Biden plays down recession talks, focuses on handling inflation

U.S. President Joe Biden does not want to dwell too long on the latest economic report, which showed that the country is in the midst of a recession. He has instructed his team to instead focus on the necessary legislative actions to fight the raging inflation.

The goal was to emphasize the positive aspects of the report, which was done in response to the political tensions that are currently playing out in the country. Republican members of Congress are warning that the country is already in a recession, which Biden and other Democrats have claimed is not the case.

The report was also viewed as a reflection of the Biden administration's constant push-and-pull strategy. The news cycle quickly moves on to the next story, whenever a victory can be overshadowed by a setback. Dueling narratives about the country emerged during the press briefing.

The report also showed the government's lack of action to address the country's economic problems. According to Republicans, the economy contracted for the second quarter, which was evidence of a "Biden recession."

Despite the negative economic report, Biden noted that the country is still in a relatively good position. He cited the low unemployment rate and the continued increase in business investment as signs of the country's recovery.

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President Biden also noted that the recent actions taken by Congress showed the country's progress. He celebrated the approval of a $280 billion package to boost the semiconductor industry and the passage of several other measures.

Other White House officials also tried to play down the report. The economy contracted at an annual rate of 0.9%.

Debate on U.S. economy

Brian Deese, the head of the White House's National Economic Council, noted that the country is on the verge of doing something significant to put the economy back on track. He said that the president was focused on the various legislative actions to help keep the country back on track.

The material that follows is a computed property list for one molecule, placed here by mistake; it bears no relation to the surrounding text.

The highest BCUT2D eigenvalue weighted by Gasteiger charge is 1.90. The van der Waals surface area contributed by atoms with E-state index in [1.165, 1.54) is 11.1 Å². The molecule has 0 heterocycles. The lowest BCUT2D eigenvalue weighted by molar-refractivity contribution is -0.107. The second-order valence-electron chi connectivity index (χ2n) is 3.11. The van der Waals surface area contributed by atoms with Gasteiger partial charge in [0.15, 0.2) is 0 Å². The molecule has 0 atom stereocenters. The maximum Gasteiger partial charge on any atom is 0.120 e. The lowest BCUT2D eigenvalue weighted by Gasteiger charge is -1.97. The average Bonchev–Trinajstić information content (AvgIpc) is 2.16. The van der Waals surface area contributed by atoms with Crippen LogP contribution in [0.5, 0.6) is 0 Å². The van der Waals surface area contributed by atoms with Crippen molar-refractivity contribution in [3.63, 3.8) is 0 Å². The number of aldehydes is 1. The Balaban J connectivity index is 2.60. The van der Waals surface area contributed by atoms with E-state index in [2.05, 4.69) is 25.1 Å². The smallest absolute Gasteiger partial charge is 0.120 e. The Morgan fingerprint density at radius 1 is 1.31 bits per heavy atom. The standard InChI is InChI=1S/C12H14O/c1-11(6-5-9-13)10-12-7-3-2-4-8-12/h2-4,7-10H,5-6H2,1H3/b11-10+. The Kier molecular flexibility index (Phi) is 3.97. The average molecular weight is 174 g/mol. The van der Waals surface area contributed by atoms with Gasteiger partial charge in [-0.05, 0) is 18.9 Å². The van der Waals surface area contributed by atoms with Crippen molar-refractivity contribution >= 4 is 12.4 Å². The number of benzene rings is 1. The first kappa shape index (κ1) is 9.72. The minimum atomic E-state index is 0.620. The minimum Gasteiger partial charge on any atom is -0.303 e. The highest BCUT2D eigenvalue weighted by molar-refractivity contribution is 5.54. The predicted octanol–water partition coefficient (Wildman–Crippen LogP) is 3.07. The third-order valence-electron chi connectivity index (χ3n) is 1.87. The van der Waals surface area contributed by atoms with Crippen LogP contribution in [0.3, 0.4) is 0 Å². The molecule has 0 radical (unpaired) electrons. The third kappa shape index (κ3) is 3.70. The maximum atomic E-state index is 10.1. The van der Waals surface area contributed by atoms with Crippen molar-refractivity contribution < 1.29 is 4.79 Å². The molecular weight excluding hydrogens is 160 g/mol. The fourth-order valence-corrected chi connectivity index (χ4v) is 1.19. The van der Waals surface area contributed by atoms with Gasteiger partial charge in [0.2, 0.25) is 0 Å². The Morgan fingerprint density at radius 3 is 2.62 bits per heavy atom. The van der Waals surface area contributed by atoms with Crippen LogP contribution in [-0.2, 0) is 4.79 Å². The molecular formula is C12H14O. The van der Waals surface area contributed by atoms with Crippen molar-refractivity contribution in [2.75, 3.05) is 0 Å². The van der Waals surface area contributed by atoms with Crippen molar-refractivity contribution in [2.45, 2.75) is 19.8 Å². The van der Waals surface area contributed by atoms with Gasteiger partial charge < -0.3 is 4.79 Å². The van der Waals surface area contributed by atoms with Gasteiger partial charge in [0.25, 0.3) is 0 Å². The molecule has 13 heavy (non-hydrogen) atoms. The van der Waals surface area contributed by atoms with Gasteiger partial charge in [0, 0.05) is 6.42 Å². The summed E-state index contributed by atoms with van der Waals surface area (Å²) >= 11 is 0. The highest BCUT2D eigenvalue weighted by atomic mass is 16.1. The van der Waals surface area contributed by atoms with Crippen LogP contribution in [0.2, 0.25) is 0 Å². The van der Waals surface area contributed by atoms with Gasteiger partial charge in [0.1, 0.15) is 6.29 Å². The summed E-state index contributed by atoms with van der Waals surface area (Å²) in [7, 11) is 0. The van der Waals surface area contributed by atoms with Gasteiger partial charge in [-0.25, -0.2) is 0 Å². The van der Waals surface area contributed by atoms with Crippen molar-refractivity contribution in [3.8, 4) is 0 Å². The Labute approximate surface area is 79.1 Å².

"Where we are right now is we're on the cusp of doing really historic things that would help move the ball forward on the economy," Deese said. "That's our focus."

In response to a question, Janet Yellen, the U.S. Treasury Secretary, noted that Americans are still concerned about inflation. Despite the political tensions, she did not dispute the notion that the country is in a recession.

Yellen avoided using a semantic battle to describe the country's economic situation. According to her, Americans' most significant concern is inflation, and they are still optimistic about their job security.

Despite the negative economic report, the treasury secretary maintained that the country's growth was "slowing" instead of shrinking, as the GDP data suggested.

Yellen noted that the economy's slowdown was positive for the recovery as it allowed the country to return to a more normal state following the pandemic.

The debate continued to develop on the semiconductor bill and new drug pricing policy, which is awaiting Biden's signature. The administration argues that the two bills dubbed the "Inflation Reduction Act of 2022," would help combat inflation. On the other hand, Republicans claim that the measures would increase prices.

Kevin McCarthy, the House Republican leader, accused the administration of failing to address the country's economic problems. He noted that the country was in a recession because of the actions of the Democrats.